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Huixia Li, Zhujun Chen, Ting Zhou, Yan Liu, Sajjad Raza, and Jianbin Zhou

dynamic response of plant respiration to temperature Trends Plant Sci. 8 343 351 Broadley, M.R. White, P.J. 2010 Eats roots and leaves. Can edible horticultural crops address dietary calcium, magnesium and potassium deficiencies? Proc. Nutr. Soc. 69 601

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Fhatuwani N. Mudau, Puffy Soundy, and Elsa S. du Toit

potassium chloride (for K trial) (Kynoch, Pretoria, South Africa) applied 1 week after planting in the form of granules. The initial plant height was about 40 cm before the application of treatments. All plants received 1% magnesium sulfate (20% magnesium

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Fátima Medina-Lara, Ileana Echevarría-Machado, Ramón Pacheco-Arjona, Nancy Ruiz-Lau, Adolfo Guzmán-Antonio, and Manuel Martinez-Estevez

control plants. Although the 1 m m N treatment produced the lowest response (no difference compared with controls), it produced a greater effect than any of the K treatments ( Table 1 ). Table 1. Effect of nitrogen (N) and potassium (K

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Charles T. Rohla, Michael W. Smith, Niels O. Maness, and William Reid

alternate bearing. Potassium is essential for photosynthesis, carbohydrate and protein synthesis, and enzyme activation ( Marschner, 1995 ). Nonstructural carbohydrates and organically bound N must be transported from a source or storage site (net exporter

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S.M. Southwick, W. Olson, and J. Yeager

Soil applied potassium (K) may not alleviate K deficiency in fine textured California soils when high numbers of prunes per tree are produced leading to leaf necrosis and limb death. Because K demand is increased by fruit, K nitrate (KN) sprays appear to be a corrective option for growers in this situation. Our objectives were to determine best seasonal KN spray liming strategies to minimize K deficiency, quantify K uptake into leaves after spray and to evaluate spray effects on productivity. Results indicated that regardless of spray timing leaf K was increased by approximately 0.3% and three weeks later decreased 0.2%. Average leaf K in sprayed trees was 0.7% higher than untreated trees at harvest. Fruit fresh to dry weight ratios were lower (better) from summer sprayed trees than spring. Summer KN sprayed trees had yield efficiencies equal to those having soil applied K. Fruit size was similar regardless of K application method. Foliar KN sprays may be a viable K augmentation to soil application in heavy crop years on fine textured soils.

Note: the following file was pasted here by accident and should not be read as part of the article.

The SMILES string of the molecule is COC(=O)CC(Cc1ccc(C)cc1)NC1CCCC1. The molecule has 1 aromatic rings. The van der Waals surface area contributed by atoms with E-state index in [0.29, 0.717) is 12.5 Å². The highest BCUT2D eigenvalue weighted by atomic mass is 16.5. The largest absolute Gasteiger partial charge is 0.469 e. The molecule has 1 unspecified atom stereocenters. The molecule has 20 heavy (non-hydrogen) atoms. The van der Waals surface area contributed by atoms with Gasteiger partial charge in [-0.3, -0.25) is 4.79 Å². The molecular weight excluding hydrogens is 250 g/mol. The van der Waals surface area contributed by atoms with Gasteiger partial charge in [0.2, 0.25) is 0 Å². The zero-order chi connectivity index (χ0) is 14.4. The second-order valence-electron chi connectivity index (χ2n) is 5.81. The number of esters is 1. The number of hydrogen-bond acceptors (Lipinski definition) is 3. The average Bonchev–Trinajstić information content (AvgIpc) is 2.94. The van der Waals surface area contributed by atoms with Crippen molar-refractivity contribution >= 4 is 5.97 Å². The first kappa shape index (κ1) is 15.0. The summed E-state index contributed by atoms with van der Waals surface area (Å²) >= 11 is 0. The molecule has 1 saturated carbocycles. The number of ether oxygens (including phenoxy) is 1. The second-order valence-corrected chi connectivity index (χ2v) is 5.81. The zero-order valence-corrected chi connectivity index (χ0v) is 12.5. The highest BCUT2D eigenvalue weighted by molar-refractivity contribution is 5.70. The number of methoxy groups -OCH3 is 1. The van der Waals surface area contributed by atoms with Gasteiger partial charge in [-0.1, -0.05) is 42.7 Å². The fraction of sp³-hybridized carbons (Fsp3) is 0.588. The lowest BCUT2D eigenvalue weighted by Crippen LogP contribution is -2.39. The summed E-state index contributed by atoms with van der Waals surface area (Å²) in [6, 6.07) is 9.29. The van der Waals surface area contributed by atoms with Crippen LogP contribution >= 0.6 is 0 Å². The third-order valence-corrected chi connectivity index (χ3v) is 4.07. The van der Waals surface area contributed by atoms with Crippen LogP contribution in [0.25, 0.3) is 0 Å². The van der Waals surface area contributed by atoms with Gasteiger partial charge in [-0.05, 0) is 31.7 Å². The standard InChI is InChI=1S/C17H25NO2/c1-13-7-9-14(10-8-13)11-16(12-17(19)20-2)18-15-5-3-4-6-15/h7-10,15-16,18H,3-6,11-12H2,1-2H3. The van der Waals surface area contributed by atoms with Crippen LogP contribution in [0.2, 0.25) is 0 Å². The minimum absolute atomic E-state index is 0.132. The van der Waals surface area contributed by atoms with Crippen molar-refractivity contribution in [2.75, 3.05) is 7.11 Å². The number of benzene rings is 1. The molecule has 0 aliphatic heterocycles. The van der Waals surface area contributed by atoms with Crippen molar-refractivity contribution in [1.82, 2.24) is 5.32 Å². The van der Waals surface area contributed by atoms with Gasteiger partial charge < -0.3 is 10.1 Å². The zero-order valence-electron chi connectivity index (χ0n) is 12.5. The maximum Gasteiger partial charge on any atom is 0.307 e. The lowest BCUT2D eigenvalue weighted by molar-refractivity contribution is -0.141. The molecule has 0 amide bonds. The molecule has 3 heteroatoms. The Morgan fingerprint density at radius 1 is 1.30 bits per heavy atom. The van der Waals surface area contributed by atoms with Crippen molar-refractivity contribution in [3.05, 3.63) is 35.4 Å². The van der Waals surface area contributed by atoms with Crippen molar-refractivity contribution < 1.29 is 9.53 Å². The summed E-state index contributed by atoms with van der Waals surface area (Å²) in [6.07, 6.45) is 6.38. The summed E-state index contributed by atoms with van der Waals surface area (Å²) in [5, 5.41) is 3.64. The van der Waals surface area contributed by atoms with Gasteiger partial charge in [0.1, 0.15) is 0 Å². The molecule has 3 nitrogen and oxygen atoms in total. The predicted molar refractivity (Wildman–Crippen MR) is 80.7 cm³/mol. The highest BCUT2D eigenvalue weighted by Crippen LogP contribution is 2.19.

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S.A. Riede and R.R. Coltman

`Celebrity' tomatoes (Lycopersicon esculentum Mill.) were grown in peat-perlite under greenhouse conditions with five potassium (K) fertilization concentrations of 25, 50, 100, 200 and 300 (mg/liter) K in irrigation waters. Petiole sap K concentrations were monitored on a weekly basis with calorimetric paper test strips. Petiole sap K concentrations (ug/ml) were stable throughout crop development at each feed concentration. Total and marketable fruit yields increased linearly with increasing petiole sap K concentrations. However, the relationship between petiole sap K) concentrations and K levels in the irrigation waters was quadratic with a plataeu occuring at about 200 mg K/liter in the irrigation waters. Corresponding maximum sap K concentrations obtained were about 6200 ug K/ml. Yield responded quadratically to increasing K levels in the irrigation system, with maximum yields occuring at about 200 mg K/liter. Fruit yields appeared to decline as feed concentrations were increased beyond 200 mg K/liter. At optimum feed concentrations, maximum marketable yield of about 2.6 kg/plant were obtained on plants grown 21 weeks from seed.

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Michael W. Smith, Charles T. Rohla, and Niels O. Maness

years with large crops, “on-years,” that contributes to alternate bearing ( Goff et al., 2001 ; Kraimer et al., 2004 ; Wood, 2001b ). Potassium (K) could be limiting during on-years because developing fruit may deplete leaf K ( Diver and Smith, 1984

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Jongtae Lee, Jinseong Moon, Heedae Kim, Injong Ha, and Sangdae Lee

·ha −1 P as fused phosphate fertilizer. The K rates were 0, 67, 133, and 200 kg·ha −1 K as potassium sulfate. Every treatment also received decomposed commercial pig compost at 8.0 t·ha −1 . Compost, phosphate fertilizer (P), one-third of the urea (N

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Rebecca G. Bichsel, Terri W. Starman, and Yin-Tung Wang

node decreased and flowering was delayed when no P was applied. Potassium at any level, including 0 mg·L −1 , was shown to have no effects on plants ( Miwa and Ozaki, 1975 ). The requirements for mineral nutrients, particularly N, P, and K, temperature

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Charles T. Rohla, Michael W. Smith, and Niels O. Maness

, 1980 ). Potassium also increases flux rates without diluting phloem sap content of organic solutes ( Mengel, 1980 ; Mengel and Haeder, 1977 ), thus transport rates are faster when adequate K is available. Thus, it appears that K may affect both phloem